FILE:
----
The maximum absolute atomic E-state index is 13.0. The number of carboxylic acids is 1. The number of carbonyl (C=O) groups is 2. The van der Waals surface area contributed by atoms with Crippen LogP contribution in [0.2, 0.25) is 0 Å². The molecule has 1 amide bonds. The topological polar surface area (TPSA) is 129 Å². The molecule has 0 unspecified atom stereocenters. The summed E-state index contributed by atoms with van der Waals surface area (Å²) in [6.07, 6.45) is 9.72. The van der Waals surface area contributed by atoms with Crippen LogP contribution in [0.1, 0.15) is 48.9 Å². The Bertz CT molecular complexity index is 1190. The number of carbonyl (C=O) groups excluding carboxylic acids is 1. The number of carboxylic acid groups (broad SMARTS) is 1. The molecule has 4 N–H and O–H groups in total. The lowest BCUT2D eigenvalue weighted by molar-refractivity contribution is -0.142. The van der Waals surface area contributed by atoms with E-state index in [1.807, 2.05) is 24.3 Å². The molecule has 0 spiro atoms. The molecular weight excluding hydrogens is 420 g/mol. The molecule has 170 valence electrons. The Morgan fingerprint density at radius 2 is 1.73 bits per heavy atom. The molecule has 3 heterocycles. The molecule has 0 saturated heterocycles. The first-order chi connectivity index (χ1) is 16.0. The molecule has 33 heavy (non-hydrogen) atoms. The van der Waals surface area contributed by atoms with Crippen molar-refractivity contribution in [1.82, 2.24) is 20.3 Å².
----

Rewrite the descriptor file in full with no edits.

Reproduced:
The maximum absolute atomic E-state index is 13.0. The number of carboxylic acids is 1. The number of carbonyl (C=O) groups is 2. The van der Waals surface area contributed by atoms with Crippen LogP contribution in [0.2, 0.25) is 0 Å². The molecule has 1 amide bonds. The topological polar surface area (TPSA) is 129 Å². The molecule has 0 unspecified atom stereocenters. The summed E-state index contributed by atoms with van der Waals surface area (Å²) in [6.07, 6.45) is 9.72. The van der Waals surface area contributed by atoms with Crippen LogP contribution in [0.1, 0.15) is 48.9 Å². The Bertz CT molecular complexity index is 1190. The number of carbonyl (C=O) groups excluding carboxylic acids is 1. The number of carboxylic acid groups (broad SMARTS) is 1. The molecule has 4 N–H and O–H groups in total. The lowest BCUT2D eigenvalue weighted by molar-refractivity contribution is -0.142. The van der Waals surface area contributed by atoms with E-state index in [1.807, 2.05) is 24.3 Å². The molecule has 0 spiro atoms. The molecular weight excluding hydrogens is 420 g/mol. The molecule has 170 valence electrons. The Morgan fingerprint density at radius 2 is 1.73 bits per heavy atom. The molecule has 3 heterocycles. The molecule has 0 saturated heterocycles. The first-order chi connectivity index (χ1) is 16.0. The molecule has 33 heavy (non-hydrogen) atoms. The van der Waals surface area contributed by atoms with Crippen molar-refractivity contribution in [1.82, 2.24) is 20.3 Å².